The roof structure of the cube is supported through the four tapered steel columns that are fixed back to the underground level. It has been designed to integrate a water feature at its crown, creating the illusion of a linear glass waterfall which offers an experiential route for visitors, as they walk through surrounded by the calming water. Ensuring the steel structure could accommodate the necessary services, whist remaining lean and refined, required a considered approach.

    Stability for the Central Cube from unbalanced horizontal winds and seismic loads was a strict requirement – to avoid torsion. A traditional approach to tackle this would have been to introduce concrete shear walls, cross braced steel bays, or heavy moment frames – all of which would have detracted from the desired simplicity and transparency.

    Ian Langham, Director at Eckersley O’Callaghan, comments: “To lessen the structural demand of the central core columns, we utilised the glass to perform this function. This required detailed analysis and an in-depth understanding of the interaction between the steelwork and glass system, as well as careful envelope detailing to transfer horizontal loads whilst at the same time facilitating vertical releases at the glass roof interface. This proved to be challenging within the limited space available to create the slender roof edge in order to achieve the architectural intent.”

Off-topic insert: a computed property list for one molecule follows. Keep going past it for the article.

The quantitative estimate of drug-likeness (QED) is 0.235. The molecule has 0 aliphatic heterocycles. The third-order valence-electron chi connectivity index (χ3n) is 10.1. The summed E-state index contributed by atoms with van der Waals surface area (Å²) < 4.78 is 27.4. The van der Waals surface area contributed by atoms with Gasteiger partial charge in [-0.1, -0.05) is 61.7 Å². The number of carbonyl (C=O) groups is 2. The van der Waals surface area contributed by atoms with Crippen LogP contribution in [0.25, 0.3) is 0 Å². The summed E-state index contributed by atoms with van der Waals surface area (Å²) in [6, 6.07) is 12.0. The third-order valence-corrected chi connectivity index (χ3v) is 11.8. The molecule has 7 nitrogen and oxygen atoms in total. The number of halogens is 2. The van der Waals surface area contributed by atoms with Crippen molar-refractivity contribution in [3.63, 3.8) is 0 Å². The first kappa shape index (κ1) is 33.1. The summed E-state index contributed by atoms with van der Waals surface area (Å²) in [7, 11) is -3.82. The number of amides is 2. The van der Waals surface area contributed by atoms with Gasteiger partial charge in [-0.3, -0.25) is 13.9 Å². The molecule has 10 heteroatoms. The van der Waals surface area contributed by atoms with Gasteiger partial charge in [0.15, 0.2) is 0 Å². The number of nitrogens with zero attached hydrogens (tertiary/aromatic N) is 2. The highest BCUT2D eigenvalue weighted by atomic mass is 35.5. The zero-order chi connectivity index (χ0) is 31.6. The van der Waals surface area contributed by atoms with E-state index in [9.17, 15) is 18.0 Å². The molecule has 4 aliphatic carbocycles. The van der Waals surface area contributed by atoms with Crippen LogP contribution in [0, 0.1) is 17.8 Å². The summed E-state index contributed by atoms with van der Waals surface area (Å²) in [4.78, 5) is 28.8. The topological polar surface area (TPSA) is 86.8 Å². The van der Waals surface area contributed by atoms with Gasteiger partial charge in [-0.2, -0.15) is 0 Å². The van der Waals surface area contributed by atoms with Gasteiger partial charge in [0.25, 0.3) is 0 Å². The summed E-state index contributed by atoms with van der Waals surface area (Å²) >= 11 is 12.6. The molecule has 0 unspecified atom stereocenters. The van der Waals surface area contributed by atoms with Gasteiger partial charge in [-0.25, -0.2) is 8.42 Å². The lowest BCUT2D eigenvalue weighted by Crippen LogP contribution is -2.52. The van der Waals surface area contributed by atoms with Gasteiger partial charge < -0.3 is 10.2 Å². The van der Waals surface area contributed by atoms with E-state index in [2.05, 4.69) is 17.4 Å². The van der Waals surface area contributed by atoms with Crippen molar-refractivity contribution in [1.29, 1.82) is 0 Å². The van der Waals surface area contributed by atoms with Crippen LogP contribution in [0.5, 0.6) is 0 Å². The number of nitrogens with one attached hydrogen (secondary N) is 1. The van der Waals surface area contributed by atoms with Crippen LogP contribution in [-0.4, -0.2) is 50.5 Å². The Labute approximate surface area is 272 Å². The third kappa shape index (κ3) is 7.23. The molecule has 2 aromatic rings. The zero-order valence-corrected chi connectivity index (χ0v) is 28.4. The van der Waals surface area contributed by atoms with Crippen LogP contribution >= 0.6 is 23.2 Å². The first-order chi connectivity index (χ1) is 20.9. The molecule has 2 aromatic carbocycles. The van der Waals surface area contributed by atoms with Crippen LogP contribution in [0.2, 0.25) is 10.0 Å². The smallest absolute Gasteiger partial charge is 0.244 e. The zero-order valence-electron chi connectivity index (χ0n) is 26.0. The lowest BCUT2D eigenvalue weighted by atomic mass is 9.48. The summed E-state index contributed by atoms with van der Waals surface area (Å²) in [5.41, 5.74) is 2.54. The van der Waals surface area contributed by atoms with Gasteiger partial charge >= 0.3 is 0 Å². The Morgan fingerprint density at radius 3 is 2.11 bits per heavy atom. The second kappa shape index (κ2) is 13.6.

Along with the Central Cube, the canopies, circulation boxes and pedestrian bridges all entailed complicated, non-standard, bespoke designs and required sophisticated, detailed analyses, studies and assessments to help realise their vision.

    Ian continues: “Translating Sybarite’s concept into reality required a process of research and working collaboratively with the client, architect, fabricators and other consultants to overcome the never-been-done-before aspects of the design. Drawing from our extensive experience of projects in China, we were able to quickly adhere to strict design codes and regulations. This meant we were able to take a sensitive approach to design, with each innovative aspect having to prove its structural capabilities from first principles and by rigorous testing before approval.”

    Architecture in motion

    Torquil McIntosh, Co-Founder of Sybarite and spokesperson for SKP Chengdu, comments: “The approach to facades is layered to create a depth and three dimensionality which conveys a sense of architecture in motion. Sculpted entry canopies extend and cantilever up to three-metres beyond. A system was proposed for a curtain wall with glass panes and spandrel panels with all the solid cladding as ornamental attachments.

    “The layers themselves encourage pattern, silhouette and a subtle play of light throughout the day. At night, facades pulsate with light and colour. The addition of digital panels within the facade allows the opportunity for dynamic content collaborations that are ever-changing and present a constant sense of newness. Sybarite did away with the traditional logo inscribed on the building, opting to integrate the SKP logo as a piece of the facade itself. This brand marque is underplayed in a way that the facades and architecture become an extension of the brand itself.” SKP Chengdu challenges every expectation, standard and rule of luxury retailing in terms of craft, quality, innovation, entertainment, engineering and sustainability. Its use of high-quality materials and innovative design techniques has helped to create a unique and memorable destination.